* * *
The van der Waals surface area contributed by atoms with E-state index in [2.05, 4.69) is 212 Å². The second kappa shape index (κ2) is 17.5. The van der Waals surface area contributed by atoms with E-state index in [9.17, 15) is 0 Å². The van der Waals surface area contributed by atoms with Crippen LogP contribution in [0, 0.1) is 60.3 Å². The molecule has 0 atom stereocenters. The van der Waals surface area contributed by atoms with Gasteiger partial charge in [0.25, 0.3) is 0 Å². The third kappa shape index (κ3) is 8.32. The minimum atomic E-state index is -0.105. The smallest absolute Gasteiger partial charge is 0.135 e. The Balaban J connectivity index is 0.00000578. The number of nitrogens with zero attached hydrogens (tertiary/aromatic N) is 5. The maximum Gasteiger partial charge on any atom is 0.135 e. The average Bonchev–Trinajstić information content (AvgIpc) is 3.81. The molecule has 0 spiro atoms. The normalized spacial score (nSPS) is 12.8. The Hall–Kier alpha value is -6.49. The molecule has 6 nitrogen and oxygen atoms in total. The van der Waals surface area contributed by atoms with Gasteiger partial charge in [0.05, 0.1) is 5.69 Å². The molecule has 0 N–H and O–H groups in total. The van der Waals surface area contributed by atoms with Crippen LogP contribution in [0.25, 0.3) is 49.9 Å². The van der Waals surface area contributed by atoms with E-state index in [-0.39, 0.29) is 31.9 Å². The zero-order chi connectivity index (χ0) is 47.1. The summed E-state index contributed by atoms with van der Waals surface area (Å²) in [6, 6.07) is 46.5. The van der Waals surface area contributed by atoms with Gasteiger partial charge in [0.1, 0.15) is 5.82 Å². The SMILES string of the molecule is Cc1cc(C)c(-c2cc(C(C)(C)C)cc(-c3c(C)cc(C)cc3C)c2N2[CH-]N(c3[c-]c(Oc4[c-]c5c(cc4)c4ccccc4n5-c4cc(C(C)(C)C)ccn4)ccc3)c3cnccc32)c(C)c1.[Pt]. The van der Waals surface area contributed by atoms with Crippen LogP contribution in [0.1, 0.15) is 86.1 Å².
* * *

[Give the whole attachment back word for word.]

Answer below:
The van der Waals surface area contributed by atoms with E-state index in [2.05, 4.69) is 212 Å². The second kappa shape index (κ2) is 17.5. The van der Waals surface area contributed by atoms with E-state index in [9.17, 15) is 0 Å². The van der Waals surface area contributed by atoms with Crippen LogP contribution in [0, 0.1) is 60.3 Å². The molecule has 0 atom stereocenters. The van der Waals surface area contributed by atoms with Gasteiger partial charge in [0.25, 0.3) is 0 Å². The third kappa shape index (κ3) is 8.32. The minimum atomic E-state index is -0.105. The smallest absolute Gasteiger partial charge is 0.135 e. The Balaban J connectivity index is 0.00000578. The number of nitrogens with zero attached hydrogens (tertiary/aromatic N) is 5. The maximum Gasteiger partial charge on any atom is 0.135 e. The average Bonchev–Trinajstić information content (AvgIpc) is 3.81. The molecule has 0 spiro atoms. The normalized spacial score (nSPS) is 12.8. The Hall–Kier alpha value is -6.49. The molecule has 6 nitrogen and oxygen atoms in total. The van der Waals surface area contributed by atoms with Gasteiger partial charge in [0.05, 0.1) is 5.69 Å². The molecule has 0 N–H and O–H groups in total. The van der Waals surface area contributed by atoms with Crippen LogP contribution in [0.25, 0.3) is 49.9 Å². The van der Waals surface area contributed by atoms with E-state index in [-0.39, 0.29) is 31.9 Å². The zero-order chi connectivity index (χ0) is 47.1. The summed E-state index contributed by atoms with van der Waals surface area (Å²) in [6, 6.07) is 46.5. The van der Waals surface area contributed by atoms with Gasteiger partial charge in [0.1, 0.15) is 5.82 Å². The SMILES string of the molecule is Cc1cc(C)c(-c2cc(C(C)(C)C)cc(-c3c(C)cc(C)cc3C)c2N2[CH-]N(c3[c-]c(Oc4[c-]c5c(cc4)c4ccccc4n5-c4cc(C(C)(C)C)ccn4)ccc3)c3cnccc32)c(C)c1.[Pt]. The van der Waals surface area contributed by atoms with Crippen LogP contribution in [0.1, 0.15) is 86.1 Å².